TriHealth

TriHealth spokesman Joe Kelley said a task force has studied what to do for nearly two years but isn’t ready to release conclusions. “Once all regulations have been announced and the medical marijuana program is operational in Ohio, TriHealth will share its approach to the use of medical marijuana including as appropriate any new policy as well as prescribing clinicians.”

Cincinnati VA

Post-traumatic stress disorder, an affliction for many U.S. veterans, is a qualifying condition in Ohio for medical marijuana. Yet officials at Cincinnati VA Medical Center kicked questions to Washington. The only response from the Department of Veterans Affairs in Washington was a May 2017 quotation from the VA secretary at the time. “Until the time that federal law changes, we are not able to prescribe medical marijuana for conditions that may be helpful.” Dr. David Shulkin left the job in March.

Medical marijuana comes to Ohio

Since 1970, the federal government has listed marijuana as a Schedule I drug with no therapeutic value although Chinese records from 5,000 years ago record humans using marijuana as medicine.

For two decades, individual states have loosened restrictions on medical marijuana. Ohio did not consider the prospect until 2015, when a full-legalization ballot initiative lost 2-1 in large measure due to the heavy public opposition from Ohio’s hospitals. Yet polls showed Ohioans wanted medical marijuana. By June 2016, the Republican-controlled General Assembly created a program, and Republican Gov. John Kasich signed the bill into law. Ohio was the 25th state to approve medical marijuana.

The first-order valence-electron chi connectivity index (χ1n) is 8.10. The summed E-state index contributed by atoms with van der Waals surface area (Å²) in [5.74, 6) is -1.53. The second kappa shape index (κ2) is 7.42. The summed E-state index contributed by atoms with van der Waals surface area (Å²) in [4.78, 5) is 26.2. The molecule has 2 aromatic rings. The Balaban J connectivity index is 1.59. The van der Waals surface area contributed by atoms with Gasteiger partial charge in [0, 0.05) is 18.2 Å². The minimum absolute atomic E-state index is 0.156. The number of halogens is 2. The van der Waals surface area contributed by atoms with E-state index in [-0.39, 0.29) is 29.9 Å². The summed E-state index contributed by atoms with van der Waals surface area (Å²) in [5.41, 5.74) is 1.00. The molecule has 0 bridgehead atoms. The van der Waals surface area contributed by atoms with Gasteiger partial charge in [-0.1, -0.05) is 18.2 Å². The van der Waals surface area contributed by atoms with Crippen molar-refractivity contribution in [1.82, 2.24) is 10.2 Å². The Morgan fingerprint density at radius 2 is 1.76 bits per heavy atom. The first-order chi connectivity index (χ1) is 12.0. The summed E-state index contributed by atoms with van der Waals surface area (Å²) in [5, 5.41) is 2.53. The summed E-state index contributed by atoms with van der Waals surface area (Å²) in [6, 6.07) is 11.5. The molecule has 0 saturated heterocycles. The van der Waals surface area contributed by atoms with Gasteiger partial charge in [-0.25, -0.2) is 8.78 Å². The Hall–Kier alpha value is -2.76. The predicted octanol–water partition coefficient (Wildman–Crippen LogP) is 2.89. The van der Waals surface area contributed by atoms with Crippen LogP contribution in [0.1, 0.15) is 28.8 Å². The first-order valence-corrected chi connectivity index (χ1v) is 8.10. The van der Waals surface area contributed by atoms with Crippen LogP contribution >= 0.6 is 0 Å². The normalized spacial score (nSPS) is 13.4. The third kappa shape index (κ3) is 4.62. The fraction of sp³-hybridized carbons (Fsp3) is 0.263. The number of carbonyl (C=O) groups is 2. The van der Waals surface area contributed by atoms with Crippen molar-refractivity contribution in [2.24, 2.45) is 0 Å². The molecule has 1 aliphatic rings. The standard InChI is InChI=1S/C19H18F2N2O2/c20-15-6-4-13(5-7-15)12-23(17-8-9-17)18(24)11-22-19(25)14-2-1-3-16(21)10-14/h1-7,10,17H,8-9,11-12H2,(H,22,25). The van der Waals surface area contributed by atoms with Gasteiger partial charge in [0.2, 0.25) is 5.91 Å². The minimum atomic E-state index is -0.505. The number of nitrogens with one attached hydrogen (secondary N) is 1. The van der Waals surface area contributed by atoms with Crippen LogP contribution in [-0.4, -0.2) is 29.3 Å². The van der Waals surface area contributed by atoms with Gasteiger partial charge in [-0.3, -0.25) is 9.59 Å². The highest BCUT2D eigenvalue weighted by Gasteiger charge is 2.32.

Last month, the Ohio Hospital Association devoted a session of its annual meeting to the impact of medical marijuana. Lawyers are pumping out analyses counseling that hospitals must heel to the law and state regulation on medical marijuana. 

So far, only 185 of the 46,000 doctors in Ohio have taken the two-hour training course and completed paperwork for the Ohio Medical Board to certify them to recommend medical marijuana. A Medical Board survey revealed that slightly more than 40 percent of Ohio’s doctors were not likely to recommend medical marijuana. But more than 30 percent of doctors said they would consider it. 

Twenty-one certified doctors are in Greater Cincinnati, many of them solo practitioners or in independent groups where they can adopt methods and treatments more quickly than through a hospital bureaucracy.

Roland, the Mason nurse practitioner, said she expects the conversation in Greater Cincinnati about medical marijuana will only grow louder. “We’re in a very conservative part of the country. I’m just happy that the discussion is happening. I’m happy that my patients have access to it now.”

MORE: Ohioans know marijuana is coming, poll says, and they’re OK about it

MORE: Cincinnati tested the marijuana drug that the FDA has just approved

MORE: First medical marijuana grower gets green light to start planting in Ohio